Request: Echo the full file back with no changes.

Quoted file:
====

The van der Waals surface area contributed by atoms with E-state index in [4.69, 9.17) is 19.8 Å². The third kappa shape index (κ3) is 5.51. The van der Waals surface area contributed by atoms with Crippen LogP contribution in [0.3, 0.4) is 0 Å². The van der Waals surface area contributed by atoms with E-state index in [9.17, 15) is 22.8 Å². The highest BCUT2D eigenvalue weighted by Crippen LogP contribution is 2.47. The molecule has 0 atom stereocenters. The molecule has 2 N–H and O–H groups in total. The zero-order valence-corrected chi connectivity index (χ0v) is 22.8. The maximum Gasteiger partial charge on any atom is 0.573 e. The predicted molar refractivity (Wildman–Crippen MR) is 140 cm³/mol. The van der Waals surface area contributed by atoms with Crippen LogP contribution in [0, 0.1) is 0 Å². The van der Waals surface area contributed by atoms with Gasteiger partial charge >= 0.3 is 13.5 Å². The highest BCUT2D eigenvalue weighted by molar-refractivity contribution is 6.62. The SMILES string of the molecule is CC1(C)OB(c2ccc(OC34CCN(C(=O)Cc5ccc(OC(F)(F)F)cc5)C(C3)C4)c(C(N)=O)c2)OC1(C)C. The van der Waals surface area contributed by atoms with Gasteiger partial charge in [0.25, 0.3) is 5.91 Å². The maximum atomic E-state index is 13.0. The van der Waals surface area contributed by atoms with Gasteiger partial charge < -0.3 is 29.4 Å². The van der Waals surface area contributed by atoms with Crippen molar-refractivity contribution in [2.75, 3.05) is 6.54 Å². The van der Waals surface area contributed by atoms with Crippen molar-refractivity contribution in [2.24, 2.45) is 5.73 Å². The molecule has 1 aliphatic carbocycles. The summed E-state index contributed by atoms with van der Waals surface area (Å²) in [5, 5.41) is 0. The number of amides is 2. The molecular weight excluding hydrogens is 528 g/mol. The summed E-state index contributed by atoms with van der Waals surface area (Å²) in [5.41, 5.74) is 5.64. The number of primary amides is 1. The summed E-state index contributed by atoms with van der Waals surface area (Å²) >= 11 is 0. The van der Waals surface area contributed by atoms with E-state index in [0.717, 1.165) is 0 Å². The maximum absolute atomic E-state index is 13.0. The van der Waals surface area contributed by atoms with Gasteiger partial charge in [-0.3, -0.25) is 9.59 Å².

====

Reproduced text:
The van der Waals surface area contributed by atoms with E-state index in [4.69, 9.17) is 19.8 Å². The third kappa shape index (κ3) is 5.51. The van der Waals surface area contributed by atoms with Crippen LogP contribution in [0.3, 0.4) is 0 Å². The van der Waals surface area contributed by atoms with E-state index in [9.17, 15) is 22.8 Å². The highest BCUT2D eigenvalue weighted by Crippen LogP contribution is 2.47. The molecule has 0 atom stereocenters. The molecule has 2 N–H and O–H groups in total. The zero-order valence-corrected chi connectivity index (χ0v) is 22.8. The maximum Gasteiger partial charge on any atom is 0.573 e. The predicted molar refractivity (Wildman–Crippen MR) is 140 cm³/mol. The van der Waals surface area contributed by atoms with Crippen LogP contribution in [0, 0.1) is 0 Å². The van der Waals surface area contributed by atoms with Gasteiger partial charge >= 0.3 is 13.5 Å². The highest BCUT2D eigenvalue weighted by molar-refractivity contribution is 6.62. The SMILES string of the molecule is CC1(C)OB(c2ccc(OC34CCN(C(=O)Cc5ccc(OC(F)(F)F)cc5)C(C3)C4)c(C(N)=O)c2)OC1(C)C. The van der Waals surface area contributed by atoms with Gasteiger partial charge in [0.25, 0.3) is 5.91 Å². The maximum atomic E-state index is 13.0. The van der Waals surface area contributed by atoms with Gasteiger partial charge < -0.3 is 29.4 Å². The van der Waals surface area contributed by atoms with Crippen molar-refractivity contribution in [2.75, 3.05) is 6.54 Å². The van der Waals surface area contributed by atoms with Crippen molar-refractivity contribution in [2.24, 2.45) is 5.73 Å². The molecule has 1 aliphatic carbocycles. The summed E-state index contributed by atoms with van der Waals surface area (Å²) in [5, 5.41) is 0. The number of amides is 2. The molecular weight excluding hydrogens is 528 g/mol. The summed E-state index contributed by atoms with van der Waals surface area (Å²) in [5.41, 5.74) is 5.64. The number of primary amides is 1. The summed E-state index contributed by atoms with van der Waals surface area (Å²) >= 11 is 0. The van der Waals surface area contributed by atoms with E-state index in [0.717, 1.165) is 0 Å². The maximum absolute atomic E-state index is 13.0. The van der Waals surface area contributed by atoms with Gasteiger partial charge in [-0.3, -0.25) is 9.59 Å².